From his native Costa Rica to space, former NASA astronaut Franklin Chang Diaz has seen a lot in his 62 years. He’s on St. John to serve as the keynote speaker at Gifft Hill School’s Thursday graduation, where daughter Liz Kinsella is the school’s upper school dean, but Diaz discussed myriad topics with the Source.
His biggest concern is what will happen to the earth he viewed from above during his seven space shuttle missions for NASA.
He said that with the population estimated to be 10 billion by mid-century, earth will have no room for growth. Diaz sees space as the place to look for the future.
“The limits of the planet are quickly being reached. It’s a very bleak future if we don’t do something,” he said.
“There’s no way we can avoid expanding into space,” he said.
In addition to exploring space, he also scuba dives to see what’s below the surface.
“I have been seeing a great deterioration in the depths,” he said. “There’s a lot of trash in the ocean.”
Space exploration has changed since the astronaut first joined the program. He said that in those days, governments funded exploration, but today it’s private industry that’s leading the way.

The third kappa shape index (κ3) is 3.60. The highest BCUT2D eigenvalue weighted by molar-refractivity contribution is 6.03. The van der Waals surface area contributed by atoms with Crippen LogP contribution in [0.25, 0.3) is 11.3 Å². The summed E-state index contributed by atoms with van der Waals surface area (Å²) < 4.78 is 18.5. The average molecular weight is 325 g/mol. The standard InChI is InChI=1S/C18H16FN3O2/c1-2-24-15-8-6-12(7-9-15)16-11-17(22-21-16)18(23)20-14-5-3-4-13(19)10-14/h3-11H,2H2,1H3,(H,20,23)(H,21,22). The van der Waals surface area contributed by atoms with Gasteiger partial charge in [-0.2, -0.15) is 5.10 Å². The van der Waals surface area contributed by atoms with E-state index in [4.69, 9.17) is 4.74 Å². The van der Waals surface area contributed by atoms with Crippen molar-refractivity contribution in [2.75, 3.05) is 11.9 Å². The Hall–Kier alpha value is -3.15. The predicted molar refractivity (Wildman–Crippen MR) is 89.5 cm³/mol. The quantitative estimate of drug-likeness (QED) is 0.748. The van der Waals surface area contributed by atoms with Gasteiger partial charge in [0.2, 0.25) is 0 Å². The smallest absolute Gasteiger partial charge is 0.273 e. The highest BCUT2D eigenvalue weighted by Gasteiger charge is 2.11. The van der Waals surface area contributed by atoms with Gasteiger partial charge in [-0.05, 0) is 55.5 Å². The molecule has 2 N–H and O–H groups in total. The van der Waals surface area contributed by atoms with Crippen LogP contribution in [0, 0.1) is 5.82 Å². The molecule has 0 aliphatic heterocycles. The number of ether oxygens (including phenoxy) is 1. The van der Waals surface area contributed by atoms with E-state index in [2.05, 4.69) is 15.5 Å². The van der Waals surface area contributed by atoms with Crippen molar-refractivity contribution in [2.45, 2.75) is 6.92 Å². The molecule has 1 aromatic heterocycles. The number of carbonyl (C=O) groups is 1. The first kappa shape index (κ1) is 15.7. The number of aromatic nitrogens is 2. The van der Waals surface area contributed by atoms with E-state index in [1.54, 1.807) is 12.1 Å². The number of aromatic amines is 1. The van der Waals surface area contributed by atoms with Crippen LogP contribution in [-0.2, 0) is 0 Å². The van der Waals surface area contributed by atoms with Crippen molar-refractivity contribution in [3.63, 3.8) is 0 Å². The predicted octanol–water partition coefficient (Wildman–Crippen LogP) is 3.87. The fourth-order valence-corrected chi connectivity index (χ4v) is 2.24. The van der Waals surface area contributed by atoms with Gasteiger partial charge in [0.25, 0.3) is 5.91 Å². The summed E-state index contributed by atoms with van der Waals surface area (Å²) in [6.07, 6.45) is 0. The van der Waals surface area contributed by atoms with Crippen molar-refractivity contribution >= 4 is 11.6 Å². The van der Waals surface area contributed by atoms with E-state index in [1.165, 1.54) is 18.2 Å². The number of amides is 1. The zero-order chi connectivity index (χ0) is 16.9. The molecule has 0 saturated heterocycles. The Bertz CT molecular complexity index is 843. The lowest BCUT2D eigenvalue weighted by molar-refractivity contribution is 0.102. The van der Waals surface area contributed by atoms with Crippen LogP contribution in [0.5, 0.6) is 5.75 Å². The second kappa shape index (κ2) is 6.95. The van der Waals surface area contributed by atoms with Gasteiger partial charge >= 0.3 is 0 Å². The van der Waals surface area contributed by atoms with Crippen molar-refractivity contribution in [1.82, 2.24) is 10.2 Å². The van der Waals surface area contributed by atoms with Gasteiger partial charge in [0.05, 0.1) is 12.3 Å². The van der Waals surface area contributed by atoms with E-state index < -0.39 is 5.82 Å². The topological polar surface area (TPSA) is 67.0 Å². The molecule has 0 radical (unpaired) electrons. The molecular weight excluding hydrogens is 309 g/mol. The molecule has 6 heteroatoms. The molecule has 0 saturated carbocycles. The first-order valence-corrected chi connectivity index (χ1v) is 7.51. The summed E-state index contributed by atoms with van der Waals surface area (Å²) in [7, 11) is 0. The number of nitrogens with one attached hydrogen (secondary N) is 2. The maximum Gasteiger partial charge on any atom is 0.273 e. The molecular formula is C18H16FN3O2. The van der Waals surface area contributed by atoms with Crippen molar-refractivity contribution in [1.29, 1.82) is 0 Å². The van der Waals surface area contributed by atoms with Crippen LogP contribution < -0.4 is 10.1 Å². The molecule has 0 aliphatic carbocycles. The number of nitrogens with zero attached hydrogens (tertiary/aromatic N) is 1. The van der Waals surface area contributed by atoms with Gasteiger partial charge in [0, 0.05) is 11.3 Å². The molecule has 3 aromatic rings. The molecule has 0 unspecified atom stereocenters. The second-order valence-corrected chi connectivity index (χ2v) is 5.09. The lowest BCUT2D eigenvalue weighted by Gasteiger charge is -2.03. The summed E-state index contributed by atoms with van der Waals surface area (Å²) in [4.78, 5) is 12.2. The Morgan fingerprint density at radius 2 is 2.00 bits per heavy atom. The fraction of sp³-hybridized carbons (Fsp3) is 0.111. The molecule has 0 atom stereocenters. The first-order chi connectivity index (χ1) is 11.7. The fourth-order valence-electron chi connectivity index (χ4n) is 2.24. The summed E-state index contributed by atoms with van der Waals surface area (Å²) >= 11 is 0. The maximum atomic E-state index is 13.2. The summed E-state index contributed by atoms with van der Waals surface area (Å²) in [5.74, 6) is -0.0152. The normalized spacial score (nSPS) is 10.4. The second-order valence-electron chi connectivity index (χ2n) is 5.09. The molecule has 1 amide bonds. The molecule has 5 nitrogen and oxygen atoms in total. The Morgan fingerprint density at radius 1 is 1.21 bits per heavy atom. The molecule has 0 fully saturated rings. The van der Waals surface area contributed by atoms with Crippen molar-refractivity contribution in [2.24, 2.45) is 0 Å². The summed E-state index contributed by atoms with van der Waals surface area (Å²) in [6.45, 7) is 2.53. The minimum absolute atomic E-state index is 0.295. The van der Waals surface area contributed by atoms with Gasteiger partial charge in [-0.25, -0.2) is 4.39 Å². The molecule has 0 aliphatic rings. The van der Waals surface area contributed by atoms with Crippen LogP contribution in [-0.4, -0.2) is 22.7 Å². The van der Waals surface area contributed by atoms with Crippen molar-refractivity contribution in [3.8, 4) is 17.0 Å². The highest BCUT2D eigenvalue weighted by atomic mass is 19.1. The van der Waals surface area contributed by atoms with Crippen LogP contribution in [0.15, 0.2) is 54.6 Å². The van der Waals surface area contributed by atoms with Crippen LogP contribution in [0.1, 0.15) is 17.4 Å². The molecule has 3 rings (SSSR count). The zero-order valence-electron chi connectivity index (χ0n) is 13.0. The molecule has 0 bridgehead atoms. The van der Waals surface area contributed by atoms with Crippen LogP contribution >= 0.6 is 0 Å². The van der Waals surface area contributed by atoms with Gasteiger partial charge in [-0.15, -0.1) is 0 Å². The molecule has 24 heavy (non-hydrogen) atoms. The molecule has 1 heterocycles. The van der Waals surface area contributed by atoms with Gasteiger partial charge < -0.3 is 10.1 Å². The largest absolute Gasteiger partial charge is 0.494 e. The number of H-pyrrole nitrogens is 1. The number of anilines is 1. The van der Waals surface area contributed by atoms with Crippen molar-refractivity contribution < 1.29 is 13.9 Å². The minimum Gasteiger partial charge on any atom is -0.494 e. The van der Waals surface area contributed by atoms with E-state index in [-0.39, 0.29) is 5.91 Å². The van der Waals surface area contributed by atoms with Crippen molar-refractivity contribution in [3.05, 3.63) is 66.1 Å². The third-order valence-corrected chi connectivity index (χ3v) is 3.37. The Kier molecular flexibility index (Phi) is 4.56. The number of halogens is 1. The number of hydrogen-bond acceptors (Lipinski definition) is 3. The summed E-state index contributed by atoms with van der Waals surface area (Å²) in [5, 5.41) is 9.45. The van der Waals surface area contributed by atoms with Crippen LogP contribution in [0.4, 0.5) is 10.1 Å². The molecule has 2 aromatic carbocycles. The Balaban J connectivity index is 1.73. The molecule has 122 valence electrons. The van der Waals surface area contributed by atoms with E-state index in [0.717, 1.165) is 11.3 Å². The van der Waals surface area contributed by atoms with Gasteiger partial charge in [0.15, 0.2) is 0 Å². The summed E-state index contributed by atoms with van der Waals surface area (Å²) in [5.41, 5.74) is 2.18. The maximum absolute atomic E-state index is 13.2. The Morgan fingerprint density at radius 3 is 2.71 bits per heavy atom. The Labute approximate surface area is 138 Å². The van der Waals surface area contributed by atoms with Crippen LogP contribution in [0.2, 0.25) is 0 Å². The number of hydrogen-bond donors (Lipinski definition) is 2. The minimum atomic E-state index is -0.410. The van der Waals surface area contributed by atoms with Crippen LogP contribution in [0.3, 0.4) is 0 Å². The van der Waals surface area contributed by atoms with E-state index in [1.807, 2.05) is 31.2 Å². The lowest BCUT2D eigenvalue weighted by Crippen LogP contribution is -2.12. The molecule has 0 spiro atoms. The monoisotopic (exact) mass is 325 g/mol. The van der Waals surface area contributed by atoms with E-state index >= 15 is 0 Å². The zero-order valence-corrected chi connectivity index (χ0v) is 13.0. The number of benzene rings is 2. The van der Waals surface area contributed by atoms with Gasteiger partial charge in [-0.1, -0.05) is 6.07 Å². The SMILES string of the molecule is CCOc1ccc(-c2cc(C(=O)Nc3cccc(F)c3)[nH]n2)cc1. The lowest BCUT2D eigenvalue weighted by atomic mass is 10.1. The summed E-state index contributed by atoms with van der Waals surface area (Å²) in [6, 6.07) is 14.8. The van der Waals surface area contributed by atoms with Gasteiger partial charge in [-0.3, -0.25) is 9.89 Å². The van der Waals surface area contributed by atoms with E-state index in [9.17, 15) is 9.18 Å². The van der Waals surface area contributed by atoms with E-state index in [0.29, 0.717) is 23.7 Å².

“This is the wave of the future – working in orbit and on the moon,” Diaz said.
Speaking about what it was like to look at earth from above, he said it was the most beautiful thing he ever saw.
“It’s almost a religious experience,” he said.
Growing up in Costa Rica, Diaz, like many children around the world, was fascinated by early exploration of space.
“The launching of Sputnik was a call to action,” he said, referring to Russia’s 1954 launch of a satellite into orbit.
By the time Russia put the first man into space, Yuri Gagarin in 1961, he knew was charting his future.
Space became his dream but in order to realize it, he moved to the United States. He moved to Hartford, Conn., because distant relatives lived there and would give him a home. He learned English by repeating his senior year at Hartford High School and got a scholarship to the nearby University of Connecticut.
“That was the moment that opened the door to the American dream,” he said.
Diaz went on to get a doctorate in plasma physics from Massachusetts Institute of Technology.
After getting his U.S. citizenship, he worked in private industry. In 1979, NASA announced it was looking for a new set of astronauts and Diaz applied. He was one of three out of 3,500 selected for the program. In 1980, he became an astronaut.
Diaz now owns Ad Astra Rocket Co., an advanced rocket technology company with operations in Texas and Costa Rica.
He said along the way he learned some important lessons.
“Keep trying, don’t give up, work hard, and believe in yourself,” he said.